Breaking The Simple Proportionality Between Molecular Conductances And Charge Transfer Rates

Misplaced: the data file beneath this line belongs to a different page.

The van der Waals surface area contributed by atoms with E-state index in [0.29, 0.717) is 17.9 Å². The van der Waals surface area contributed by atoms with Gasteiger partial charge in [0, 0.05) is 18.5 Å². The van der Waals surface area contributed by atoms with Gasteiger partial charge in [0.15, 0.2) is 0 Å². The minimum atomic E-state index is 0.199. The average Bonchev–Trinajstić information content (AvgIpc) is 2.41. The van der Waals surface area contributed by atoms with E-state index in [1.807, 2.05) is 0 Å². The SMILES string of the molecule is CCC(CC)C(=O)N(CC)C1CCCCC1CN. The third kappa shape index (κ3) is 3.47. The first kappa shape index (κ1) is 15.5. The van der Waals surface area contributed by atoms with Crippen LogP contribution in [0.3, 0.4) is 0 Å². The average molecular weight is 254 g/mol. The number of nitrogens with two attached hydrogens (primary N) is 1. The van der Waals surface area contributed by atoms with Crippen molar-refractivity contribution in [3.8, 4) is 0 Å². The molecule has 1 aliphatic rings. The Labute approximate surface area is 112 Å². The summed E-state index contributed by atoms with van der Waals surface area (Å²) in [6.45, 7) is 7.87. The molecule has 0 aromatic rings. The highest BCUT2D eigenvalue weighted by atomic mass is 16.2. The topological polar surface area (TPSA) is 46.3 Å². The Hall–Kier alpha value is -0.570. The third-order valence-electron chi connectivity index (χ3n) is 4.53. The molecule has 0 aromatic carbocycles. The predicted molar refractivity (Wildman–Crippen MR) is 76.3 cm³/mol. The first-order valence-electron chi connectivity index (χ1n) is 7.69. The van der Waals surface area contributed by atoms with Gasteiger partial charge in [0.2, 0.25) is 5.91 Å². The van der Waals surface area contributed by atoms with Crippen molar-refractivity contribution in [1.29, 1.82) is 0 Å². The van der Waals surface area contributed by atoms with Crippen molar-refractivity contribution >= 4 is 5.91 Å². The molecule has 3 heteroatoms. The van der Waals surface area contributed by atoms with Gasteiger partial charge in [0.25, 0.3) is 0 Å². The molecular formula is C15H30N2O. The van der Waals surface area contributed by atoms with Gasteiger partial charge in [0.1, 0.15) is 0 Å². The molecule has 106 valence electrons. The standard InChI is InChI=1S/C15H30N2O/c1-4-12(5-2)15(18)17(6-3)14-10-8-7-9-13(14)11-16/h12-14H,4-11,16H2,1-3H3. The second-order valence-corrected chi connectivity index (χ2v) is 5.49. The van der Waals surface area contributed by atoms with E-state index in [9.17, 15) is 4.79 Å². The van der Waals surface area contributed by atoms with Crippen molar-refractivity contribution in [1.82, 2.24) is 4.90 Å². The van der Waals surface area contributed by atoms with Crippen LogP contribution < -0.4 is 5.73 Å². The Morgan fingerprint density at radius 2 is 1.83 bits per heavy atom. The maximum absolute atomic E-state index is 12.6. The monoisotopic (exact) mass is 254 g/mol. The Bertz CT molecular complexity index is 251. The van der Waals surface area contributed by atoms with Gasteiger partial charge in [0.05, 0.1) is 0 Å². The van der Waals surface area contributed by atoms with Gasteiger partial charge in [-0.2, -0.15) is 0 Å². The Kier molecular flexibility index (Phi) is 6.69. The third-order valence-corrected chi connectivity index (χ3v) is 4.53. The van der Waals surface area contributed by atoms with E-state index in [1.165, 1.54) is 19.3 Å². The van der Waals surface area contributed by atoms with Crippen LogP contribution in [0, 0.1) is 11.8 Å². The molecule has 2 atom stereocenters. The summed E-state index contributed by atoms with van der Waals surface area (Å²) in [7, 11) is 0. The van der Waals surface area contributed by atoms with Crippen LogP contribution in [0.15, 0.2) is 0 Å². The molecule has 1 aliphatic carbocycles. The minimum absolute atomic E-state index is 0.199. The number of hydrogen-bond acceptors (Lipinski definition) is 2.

A theoretical framework is presented to describe and to understand the observed relationship between molecular conductances and charge transfer rates across molecular bridges as a function of length, structure, and charge transfer mechanism. The approach uses a reduced density matrix formulation with a phenomenological treatment of system–bath couplings to describe charge transfer kinetics and a Green's function based Landauer–Buttiker method to describe steady-state currents. Application of the framework is independent of the transport regime and includes bath-induced decoherence effects. This model shows that the relationship between molecular conductances and charge transfer rates follows a power-law. The nonlinear rate–conductance relationship is shown to arise from differences in the charge transport barrier heights and from differences in environmental decoherence rates for the two experiments. This model explains otherwise puzzling correlations between molecular conductances and electrochemical kinetics.